By Emidio Jozine and Emma Rumney
PEMBA, Mozambique (Reuters) -A boat carrying 1,200 survivors of a deadly attack by Islamic State-linked insurgents in northern Mozambique reached safety in the port of Pemba on Thursday, some of them crying on arrival after spending days hiding in the bush.
Aid workers were at the crowded port to give food to those disembarking from the green and white ferry, while police and soldiers kept control of crowds of people excited to see relatives rescued during the attack that began last week in Palma, a Reuters reporter at the port said.
Many people were believed to have scattered into dense forest or to have attempted to escape by boat, aid workers said.
An emotional Mariamo Tagir, who arrived on the ferry, told Reuters TV that she had spent seven days in the bush, crying every day.
"I don't know where my son is. It's very painful," said Tagir. "The situation is really bad, many dead."
Islamist insurgents have been increasingly active in the surrounding province of Cabo Delgado since 2017, although it is unclear whether they have a unified aim or what specifically they are fighting for.
The district where Palma is located is adjacent to natural gas projects worth $60 billion. It is home to around 110,000 people according to United Nations estimates, of whom more than 40,000 sought shelter there after fleeing attacks elsewhere.
Mozambique's government has confirmed dozens of deaths in Palma, including at least seven killed when militants ambushed vehicles trying to escape the Amarula Hotel. One South African is confirmed to have died as a result.
British national Philip Mawer, who has been missing since the attack, was likely also killed in the incident, his employer RA International said in a statement on behalf of his family, adding a body matching his description had been recovered but not formally identified.
"The family is devastated by the loss," the statement said.
Military operations were ongoing on Wednesday, according to footage shot by local news station TVM, which showed soldiers carrying rocket-propelled grenades and guns in the area, as well as reinforcements arriving by helicopter.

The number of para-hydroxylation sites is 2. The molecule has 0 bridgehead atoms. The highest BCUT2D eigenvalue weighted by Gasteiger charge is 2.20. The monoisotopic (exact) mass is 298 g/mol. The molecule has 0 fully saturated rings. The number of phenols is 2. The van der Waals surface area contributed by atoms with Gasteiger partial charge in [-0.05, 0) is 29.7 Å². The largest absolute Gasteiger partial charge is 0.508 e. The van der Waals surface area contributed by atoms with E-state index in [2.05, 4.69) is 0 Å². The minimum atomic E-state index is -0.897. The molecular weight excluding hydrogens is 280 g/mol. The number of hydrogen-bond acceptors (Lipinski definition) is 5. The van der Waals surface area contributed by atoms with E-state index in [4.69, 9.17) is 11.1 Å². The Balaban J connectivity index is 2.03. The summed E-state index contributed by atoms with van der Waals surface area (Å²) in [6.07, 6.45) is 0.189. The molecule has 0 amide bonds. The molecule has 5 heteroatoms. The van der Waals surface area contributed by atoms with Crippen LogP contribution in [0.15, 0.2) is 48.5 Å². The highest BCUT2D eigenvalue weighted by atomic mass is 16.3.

"I can't right now say we have the whole village under control," army spokesman Chongo Vidigal said in the footage, adding however security forces did have a presence in the port area.
Portugal, meanwhile, was reportedly ready to send 60 soldiers to help train armed forces in Cabo Delgado.
Reuters has not been able to independently verify the accounts from the town. Most means of communication were cut off after the attack began on March 24. Phone calls to Mozambique's government and security officials went unanswered on Thursday.
Aid groups believe the attack has displaced tens of thousands of people. Hundreds, including many foreign workers, have been evacuated by air.
As of Wednesday afternoon, a U.N. migration agency tracker showed more than 8,100 people had been displaced, almost half of them children. Roughly 20% had arrived in Pemba, with others turning up in the districts of Mueda, Montepuez and Nangade in Cabo Delgado.
However, the full scale of the casualties and displacement remains unclear.
The ferry - organised by French energy major Total in coordination with the Mozambican government and the United Nations - docked at around 8 a.m. local time (0600 GMT) in Pemba, the provincial capital of Cabo Delgado.
Total, which has a gas project on the Afungi Peninsula near Palma, said in a statement that there were almost 1,200 passengers on board, mainly women and children.
A humanitarian official said the government was screening those arriving at Pemba to prevent infiltration by armed groups.
(Emma Rumney reported from Johannesburg; Additional reporting by Manuel Mucari in Maputo, Alexander Winning and Helen Reid in Johannesburg, Wendell Roelf in Cape Town, David Lewis in Nairobi, Giulia Paravicini in Addis Ababa, Catarina Demony in Lisbon and Benjamin Mallet in Paris; Writing by Alexander Winning; Editing by Olivia Kumwenda-Mtambo, Hugh Lawson, Alex Richardson and Jonathan Oatis)